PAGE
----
Spain Table of Contents
The town of Casares in Málaga Province
IN THE DECADE After The Death of Francisco Franco y Bahamonde (in power, 1939-75) in 1975, Spain experienced several powerful transformations. The political transition from a rigid dictatorship to an active parliamentary democracy was widely acknowledged as a highly significant event in West European history. Much more subtle, but equally significant in the long run, was Spain's social and economic transition, described as Spain's "economic miracle," which brought a relatively isolated, conservative social order to the threshold of an advanced industrial democracy. In the decades after the 1930's Civil War, Spain still possessed the social structures and values of a traditional, less developed country. By the late 1980s, Spanish society had already taken on most of the principal characteristics of postindustrial Europe, including a declining rate of births and of population growth generally, an erosion of the nuclear family, a drop in the proportion of the work force in agriculture, and changes in the role of women in society.
Changes in Spain's population reflected this transition quite clearly. Falling birth rates and increased life expectancy combined to produce a rapidly aging population that grew at an extremely slow pace. Spain also experienced massive shifts in the location of its people. Between 1951 and 1981, more than 5 million individuals left the poverty of rural and small-town Spain. Many headed for the more prosperous countries of Western Europe, but the more significant flow was from farm and village to Spain's exploding cities, especially Madrid, Barcelona, and Bilbao (see fig. 1, frontispiece).
Spain's diverse ethnic and linguistic groups have existed for centuries, and they have presented Spanish governments with severe challenges since the nineteenth century. In the late 1980s, about one citizen in four spoke a mother tongue other than Castilian Spanish (primarily Catalan or one of its variants; the Basque language, Euskera; or Galician), but Castilian continued to be the dominant language throughout the country. Indeed, after nearly 150 years of industrial development and the migration of millions of nonethnic Spaniards to the ethnic homelands, particularly Barcelona and Bilbao, the non-Castilian languages were in danger of disappearing. Although the Franco regime began to liberalize its approach to the minority languages late in the 1960s, the overall effect of the dictatorship on these languages was very nearly disastrous. The 1978 Constitution made possible the establishment of regional autonomous governments with the requisite powers and resources to salvage their respective cultures and to make their languages co-official with Castilian in their own regions. Whether this experiment in regional bilingualism would succeed, however, remained to be seen.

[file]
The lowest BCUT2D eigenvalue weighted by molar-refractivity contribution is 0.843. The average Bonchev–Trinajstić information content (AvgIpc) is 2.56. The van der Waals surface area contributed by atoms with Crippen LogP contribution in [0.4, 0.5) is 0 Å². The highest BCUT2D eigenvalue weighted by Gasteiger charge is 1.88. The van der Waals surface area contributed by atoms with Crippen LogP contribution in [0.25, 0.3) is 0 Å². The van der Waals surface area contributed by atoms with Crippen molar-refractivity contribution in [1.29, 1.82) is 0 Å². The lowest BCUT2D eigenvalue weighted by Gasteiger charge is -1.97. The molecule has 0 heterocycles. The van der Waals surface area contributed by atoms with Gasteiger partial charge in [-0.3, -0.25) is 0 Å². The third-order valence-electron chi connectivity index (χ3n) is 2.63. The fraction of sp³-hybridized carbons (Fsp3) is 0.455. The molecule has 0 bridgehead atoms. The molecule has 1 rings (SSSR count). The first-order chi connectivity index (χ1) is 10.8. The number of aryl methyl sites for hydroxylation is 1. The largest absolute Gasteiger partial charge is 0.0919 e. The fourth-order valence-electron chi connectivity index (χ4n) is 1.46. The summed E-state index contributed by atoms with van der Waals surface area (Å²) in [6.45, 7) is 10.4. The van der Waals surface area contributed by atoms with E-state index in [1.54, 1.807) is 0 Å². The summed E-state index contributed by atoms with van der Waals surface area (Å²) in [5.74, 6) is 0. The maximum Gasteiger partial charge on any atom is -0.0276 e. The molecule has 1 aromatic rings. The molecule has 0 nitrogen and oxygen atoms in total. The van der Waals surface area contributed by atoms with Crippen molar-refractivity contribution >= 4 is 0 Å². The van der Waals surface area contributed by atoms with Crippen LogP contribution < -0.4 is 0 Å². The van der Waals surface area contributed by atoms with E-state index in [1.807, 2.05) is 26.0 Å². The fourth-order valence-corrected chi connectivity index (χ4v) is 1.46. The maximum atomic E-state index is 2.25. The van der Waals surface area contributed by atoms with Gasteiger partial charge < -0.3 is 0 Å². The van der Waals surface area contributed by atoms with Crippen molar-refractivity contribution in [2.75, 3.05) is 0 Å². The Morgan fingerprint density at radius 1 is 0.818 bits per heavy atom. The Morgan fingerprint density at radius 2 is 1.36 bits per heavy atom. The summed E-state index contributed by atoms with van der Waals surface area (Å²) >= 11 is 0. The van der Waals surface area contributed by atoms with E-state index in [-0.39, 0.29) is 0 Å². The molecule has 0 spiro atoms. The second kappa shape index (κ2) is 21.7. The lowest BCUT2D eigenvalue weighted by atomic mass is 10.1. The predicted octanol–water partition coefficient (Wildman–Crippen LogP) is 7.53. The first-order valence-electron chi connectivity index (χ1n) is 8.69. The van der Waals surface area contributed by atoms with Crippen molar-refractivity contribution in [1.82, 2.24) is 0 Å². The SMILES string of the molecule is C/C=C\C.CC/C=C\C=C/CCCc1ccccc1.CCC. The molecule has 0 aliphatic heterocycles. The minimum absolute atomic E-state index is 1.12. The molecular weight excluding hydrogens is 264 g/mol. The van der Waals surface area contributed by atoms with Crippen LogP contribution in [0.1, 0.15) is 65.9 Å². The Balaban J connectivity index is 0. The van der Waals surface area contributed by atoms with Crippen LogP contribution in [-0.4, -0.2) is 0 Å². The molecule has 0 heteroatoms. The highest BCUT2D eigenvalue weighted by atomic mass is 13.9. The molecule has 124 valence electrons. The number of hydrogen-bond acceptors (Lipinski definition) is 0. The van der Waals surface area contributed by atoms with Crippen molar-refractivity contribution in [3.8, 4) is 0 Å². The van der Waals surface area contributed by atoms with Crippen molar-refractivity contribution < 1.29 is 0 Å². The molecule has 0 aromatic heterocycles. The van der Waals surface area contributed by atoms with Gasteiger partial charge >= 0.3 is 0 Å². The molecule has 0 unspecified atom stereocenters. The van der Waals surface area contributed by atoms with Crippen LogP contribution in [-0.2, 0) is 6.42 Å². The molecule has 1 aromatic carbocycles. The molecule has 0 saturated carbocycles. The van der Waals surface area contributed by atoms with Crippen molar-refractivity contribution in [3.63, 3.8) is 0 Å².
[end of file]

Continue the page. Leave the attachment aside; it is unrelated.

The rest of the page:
In social values, Spain began to resemble its West European neighbors to the north. The status of women, for example, was one of the most notable of these changes, as women began to figure more prominently in education, politics, and the work force generally. Closely associated with these changes were a number of other social characteristics including a more liberal stance on abortion, contraception, divorce, and the role of the large and extended family. The Roman Catholic Church, long a dominant power in Spanish life, opposed these developments, but as Spain became a more materialistic and more secular society, the church's ability to determine social mores and policies was strikingly eroded.
Spain also underwent major changes in its educational system. In 1970 Spanish law made education free and compulsory through the age of fourteen; the challenge in the 1980s was to provide the resources necessary to fulfill this obligation. Although the schools enrolled essentially all the school-age population and the country's illiteracy rate was a nominal 3 percent, the school system was plagued by serious problems, including a rigid tracking system, a high failure rate, and poorly paid instructors. In 1984 the Socialist government passed the Organic Law on the Right to Education (Ley Organica del Derecho a la Educacion--LODE) in an attempt to integrate into a single system the three school systems: public, private secular, and Roman Catholic. Changes reached the university level as well, as the Law on University Reform (Ley de Reforma Universitaria--LRU) made each public university autonomous, subject only to general rules set down in Madrid.
In the late 1980s, Spain continued to rank at the low end of the list of advanced industrial democracies in terms of social welfare. Its citizens enjoyed the usual range of social welfare benefits, including health coverage, retirement benefits, and unemployment insurance, but coverage was less comprehensive than that in most other West European countries. The retirement system was under increasing pressure because of the aging population. Housing construction just barely managed to keep pace with rapid urbanization in the 1970s, and by the late 1980s the country had to begin to address some of the "quality of life" issues connected with housing. The society ranked high on some indicators of health care, such as physician availability, but there were still residual health problems more reminiscent of the Third World, particularly a high incidence of communicable diseases. There were dramatic gains in reducing the infant mortality rate, but severe problems in the areas of public health, safety, and environmental concerns--industrial accidents and air, water, and noise pollution--were a direct outgrowth of uncontrolled, rapid industrialization.
Data as of December 1988
Spain Table of Contents